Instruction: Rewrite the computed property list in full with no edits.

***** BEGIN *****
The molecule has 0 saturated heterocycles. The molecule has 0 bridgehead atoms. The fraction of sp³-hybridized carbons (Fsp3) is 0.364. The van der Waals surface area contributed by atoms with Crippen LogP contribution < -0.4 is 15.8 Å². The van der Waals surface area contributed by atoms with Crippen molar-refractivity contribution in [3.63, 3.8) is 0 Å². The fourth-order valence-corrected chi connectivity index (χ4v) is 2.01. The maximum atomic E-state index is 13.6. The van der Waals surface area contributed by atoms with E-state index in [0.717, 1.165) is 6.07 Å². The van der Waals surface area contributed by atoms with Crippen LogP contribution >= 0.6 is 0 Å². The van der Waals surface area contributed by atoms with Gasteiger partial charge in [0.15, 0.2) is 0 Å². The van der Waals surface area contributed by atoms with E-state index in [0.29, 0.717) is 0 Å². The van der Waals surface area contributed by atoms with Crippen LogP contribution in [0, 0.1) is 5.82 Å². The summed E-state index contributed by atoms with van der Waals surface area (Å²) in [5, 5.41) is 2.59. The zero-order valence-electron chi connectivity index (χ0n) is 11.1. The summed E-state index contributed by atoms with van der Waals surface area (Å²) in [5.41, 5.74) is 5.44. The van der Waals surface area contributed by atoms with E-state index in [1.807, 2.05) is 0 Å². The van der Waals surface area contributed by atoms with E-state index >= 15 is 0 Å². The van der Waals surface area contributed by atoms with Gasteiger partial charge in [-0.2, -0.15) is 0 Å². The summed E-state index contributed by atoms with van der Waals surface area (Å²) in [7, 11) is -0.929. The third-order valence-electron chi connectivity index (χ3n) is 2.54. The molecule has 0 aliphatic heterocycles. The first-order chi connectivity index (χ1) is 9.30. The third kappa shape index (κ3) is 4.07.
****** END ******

The molecule has 0 saturated heterocycles. The molecule has 0 bridgehead atoms. The fraction of sp³-hybridized carbons (Fsp3) is 0.364. The van der Waals surface area contributed by atoms with Crippen LogP contribution < -0.4 is 15.8 Å². The van der Waals surface area contributed by atoms with Crippen molar-refractivity contribution in [3.63, 3.8) is 0 Å². The fourth-order valence-corrected chi connectivity index (χ4v) is 2.01. The maximum atomic E-state index is 13.6. The van der Waals surface area contributed by atoms with E-state index in [0.717, 1.165) is 6.07 Å². The van der Waals surface area contributed by atoms with Crippen LogP contribution >= 0.6 is 0 Å². The van der Waals surface area contributed by atoms with Gasteiger partial charge in [0.15, 0.2) is 0 Å². The van der Waals surface area contributed by atoms with E-state index in [0.29, 0.717) is 0 Å². The van der Waals surface area contributed by atoms with Crippen LogP contribution in [0, 0.1) is 5.82 Å². The summed E-state index contributed by atoms with van der Waals surface area (Å²) in [5, 5.41) is 2.59. The zero-order valence-electron chi connectivity index (χ0n) is 11.1. The summed E-state index contributed by atoms with van der Waals surface area (Å²) in [5.41, 5.74) is 5.44. The van der Waals surface area contributed by atoms with E-state index in [1.807, 2.05) is 0 Å². The van der Waals surface area contributed by atoms with E-state index >= 15 is 0 Å². The van der Waals surface area contributed by atoms with Gasteiger partial charge in [-0.2, -0.15) is 0 Å². The summed E-state index contributed by atoms with van der Waals surface area (Å²) in [7, 11) is -0.929. The third-order valence-electron chi connectivity index (χ3n) is 2.54. The molecule has 0 aliphatic heterocycles. The first-order chi connectivity index (χ1) is 9.30. The third kappa shape index (κ3) is 4.07.